Because the uniform nature of the particles is controlled during their creation, it removes the need for the screening step. This manufacturing method means more benefits for our end-users including:
- 100% yield so less waste is being produced
- Shorter lead times by removing the most time-consuming step. Effectively halving the total processing time
- No solvents are being used so manufacture is environmentally-friendly
- No fines are being created resulting in a very narrow particle size distribution
But what does it mean to use a resin with a broad or narrow particle size distribution in a column?
Eddy diffusion refers to any diffusion process in which substances are mixed together in a fluid system due to eddy motion. In chromatography, this is applied to column packing in which eddy diffusion is affected by the packing material in the column.
When batch emulsified particles are being packed into a column, the different sizes of the particles result in them moving through the column at different rates, travelling different distances. This in turn causes the molecules to exit the column at different times, resulting in a broad elution peak that is less concentrated which increases cycling times and buffer volume.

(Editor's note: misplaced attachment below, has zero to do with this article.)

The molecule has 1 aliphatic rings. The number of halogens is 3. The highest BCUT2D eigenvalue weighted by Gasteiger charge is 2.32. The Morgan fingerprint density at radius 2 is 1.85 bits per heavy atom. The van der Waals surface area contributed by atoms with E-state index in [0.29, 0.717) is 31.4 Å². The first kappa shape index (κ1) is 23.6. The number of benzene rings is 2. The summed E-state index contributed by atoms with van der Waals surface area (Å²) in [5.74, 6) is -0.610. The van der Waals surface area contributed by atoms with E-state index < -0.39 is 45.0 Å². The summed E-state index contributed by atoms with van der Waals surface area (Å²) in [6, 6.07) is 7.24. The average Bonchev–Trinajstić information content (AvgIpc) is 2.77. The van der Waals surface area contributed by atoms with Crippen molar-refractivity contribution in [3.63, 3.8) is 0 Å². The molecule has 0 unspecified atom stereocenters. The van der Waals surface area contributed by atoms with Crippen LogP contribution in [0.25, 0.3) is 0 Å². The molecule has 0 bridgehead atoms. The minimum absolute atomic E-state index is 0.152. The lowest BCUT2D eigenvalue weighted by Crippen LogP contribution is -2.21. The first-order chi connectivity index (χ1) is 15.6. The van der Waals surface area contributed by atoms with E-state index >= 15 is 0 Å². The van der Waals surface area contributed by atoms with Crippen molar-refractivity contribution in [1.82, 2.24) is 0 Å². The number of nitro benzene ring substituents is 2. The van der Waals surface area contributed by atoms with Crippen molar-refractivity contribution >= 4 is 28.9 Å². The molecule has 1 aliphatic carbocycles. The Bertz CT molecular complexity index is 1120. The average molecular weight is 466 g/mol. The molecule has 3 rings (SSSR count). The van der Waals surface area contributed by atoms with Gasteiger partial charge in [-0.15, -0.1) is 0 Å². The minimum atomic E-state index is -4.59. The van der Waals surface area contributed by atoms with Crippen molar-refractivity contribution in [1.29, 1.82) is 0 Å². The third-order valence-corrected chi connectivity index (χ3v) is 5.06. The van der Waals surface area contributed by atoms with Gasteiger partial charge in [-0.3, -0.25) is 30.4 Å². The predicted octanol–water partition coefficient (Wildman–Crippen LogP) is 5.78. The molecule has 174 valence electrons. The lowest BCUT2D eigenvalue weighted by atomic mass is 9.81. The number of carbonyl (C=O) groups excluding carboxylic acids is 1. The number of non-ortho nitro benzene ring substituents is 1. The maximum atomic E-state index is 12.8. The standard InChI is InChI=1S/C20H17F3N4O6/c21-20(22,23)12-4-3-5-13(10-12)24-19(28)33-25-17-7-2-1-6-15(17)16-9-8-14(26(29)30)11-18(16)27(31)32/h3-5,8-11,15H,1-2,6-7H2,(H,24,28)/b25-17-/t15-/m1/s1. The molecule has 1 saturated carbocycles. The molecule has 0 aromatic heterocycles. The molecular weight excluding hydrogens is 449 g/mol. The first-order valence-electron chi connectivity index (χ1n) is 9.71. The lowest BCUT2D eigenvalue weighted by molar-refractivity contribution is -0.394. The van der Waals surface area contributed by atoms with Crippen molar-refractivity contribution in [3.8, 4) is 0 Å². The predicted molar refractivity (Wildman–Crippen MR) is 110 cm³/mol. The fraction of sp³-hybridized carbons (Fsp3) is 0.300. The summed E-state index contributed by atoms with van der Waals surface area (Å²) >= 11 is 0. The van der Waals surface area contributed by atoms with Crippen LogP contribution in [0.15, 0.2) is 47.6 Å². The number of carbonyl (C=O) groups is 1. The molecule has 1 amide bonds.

In comparison, packing a column with jetted beads that are more uniform allows particles to travel the same distance and exit the column at very similar times. This creates a narrower elution peak that is more concentrated so overall buffer consumption and cycling time can be reduced.
Fouling and resin lifetime
It is also important for end-users to be able to use the resin for a long time in order to achieve many cycles, however, fouling can often interfere with several cycles.
In classical batch emulsified beads, experiments show that binding capacity drops with each consecutive cycle, which indicated that the particles started to foul and the capacity was reduced (see graph below). Experiments of jetted beads found no drop in capacity at the earlier residence times as per the batch emulsified beads (see graph below). Instead, the capacity started to drop at 8 minutes residence time but overall, these experiments showed that jetted beads are less prone to fouling due to a better flow within the column and therefore, more effective cleaning in place (CIP) and sanitization.
Below: Impact - Fouling (Batch emulsified vs Jetted)